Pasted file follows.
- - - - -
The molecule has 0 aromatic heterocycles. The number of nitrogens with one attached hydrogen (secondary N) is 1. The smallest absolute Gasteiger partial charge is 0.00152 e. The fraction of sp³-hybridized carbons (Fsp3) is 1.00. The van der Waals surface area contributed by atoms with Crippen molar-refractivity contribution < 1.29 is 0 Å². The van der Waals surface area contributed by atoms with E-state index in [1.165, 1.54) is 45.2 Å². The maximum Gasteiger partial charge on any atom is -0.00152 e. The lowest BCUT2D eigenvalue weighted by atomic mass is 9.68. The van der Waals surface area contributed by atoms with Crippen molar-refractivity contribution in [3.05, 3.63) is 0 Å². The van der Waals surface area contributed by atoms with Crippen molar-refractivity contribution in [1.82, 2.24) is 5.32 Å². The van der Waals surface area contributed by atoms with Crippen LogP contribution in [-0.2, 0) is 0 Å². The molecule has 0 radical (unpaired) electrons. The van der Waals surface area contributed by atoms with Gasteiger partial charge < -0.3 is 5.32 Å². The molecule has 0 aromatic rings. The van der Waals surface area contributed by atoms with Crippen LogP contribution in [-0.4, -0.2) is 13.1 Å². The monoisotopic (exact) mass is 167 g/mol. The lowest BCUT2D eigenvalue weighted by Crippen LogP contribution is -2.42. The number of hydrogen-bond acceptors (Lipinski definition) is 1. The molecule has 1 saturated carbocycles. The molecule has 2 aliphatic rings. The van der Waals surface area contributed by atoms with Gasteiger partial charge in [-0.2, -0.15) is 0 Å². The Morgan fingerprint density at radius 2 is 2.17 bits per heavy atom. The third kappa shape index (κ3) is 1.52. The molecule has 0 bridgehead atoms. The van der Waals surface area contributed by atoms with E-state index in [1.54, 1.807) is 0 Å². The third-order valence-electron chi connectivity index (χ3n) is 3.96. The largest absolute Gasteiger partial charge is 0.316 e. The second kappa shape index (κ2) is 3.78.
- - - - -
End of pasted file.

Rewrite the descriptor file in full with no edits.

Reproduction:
The molecule has 0 aromatic heterocycles. The number of nitrogens with one attached hydrogen (secondary N) is 1. The smallest absolute Gasteiger partial charge is 0.00152 e. The fraction of sp³-hybridized carbons (Fsp3) is 1.00. The van der Waals surface area contributed by atoms with Crippen molar-refractivity contribution < 1.29 is 0 Å². The van der Waals surface area contributed by atoms with E-state index in [1.165, 1.54) is 45.2 Å². The maximum Gasteiger partial charge on any atom is -0.00152 e. The lowest BCUT2D eigenvalue weighted by atomic mass is 9.68. The van der Waals surface area contributed by atoms with Crippen molar-refractivity contribution in [3.05, 3.63) is 0 Å². The van der Waals surface area contributed by atoms with Crippen molar-refractivity contribution in [1.82, 2.24) is 5.32 Å². The van der Waals surface area contributed by atoms with Crippen LogP contribution in [-0.2, 0) is 0 Å². The molecule has 0 radical (unpaired) electrons. The van der Waals surface area contributed by atoms with Gasteiger partial charge < -0.3 is 5.32 Å². The molecule has 0 aromatic rings. The van der Waals surface area contributed by atoms with Crippen LogP contribution in [-0.4, -0.2) is 13.1 Å². The monoisotopic (exact) mass is 167 g/mol. The lowest BCUT2D eigenvalue weighted by Crippen LogP contribution is -2.42. The number of hydrogen-bond acceptors (Lipinski definition) is 1. The molecule has 1 saturated carbocycles. The molecule has 2 aliphatic rings. The van der Waals surface area contributed by atoms with Gasteiger partial charge in [-0.2, -0.15) is 0 Å². The Morgan fingerprint density at radius 2 is 2.17 bits per heavy atom. The third kappa shape index (κ3) is 1.52. The molecule has 0 bridgehead atoms. The van der Waals surface area contributed by atoms with E-state index in [1.54, 1.807) is 0 Å². The third-order valence-electron chi connectivity index (χ3n) is 3.96. The largest absolute Gasteiger partial charge is 0.316 e. The second kappa shape index (κ2) is 3.78.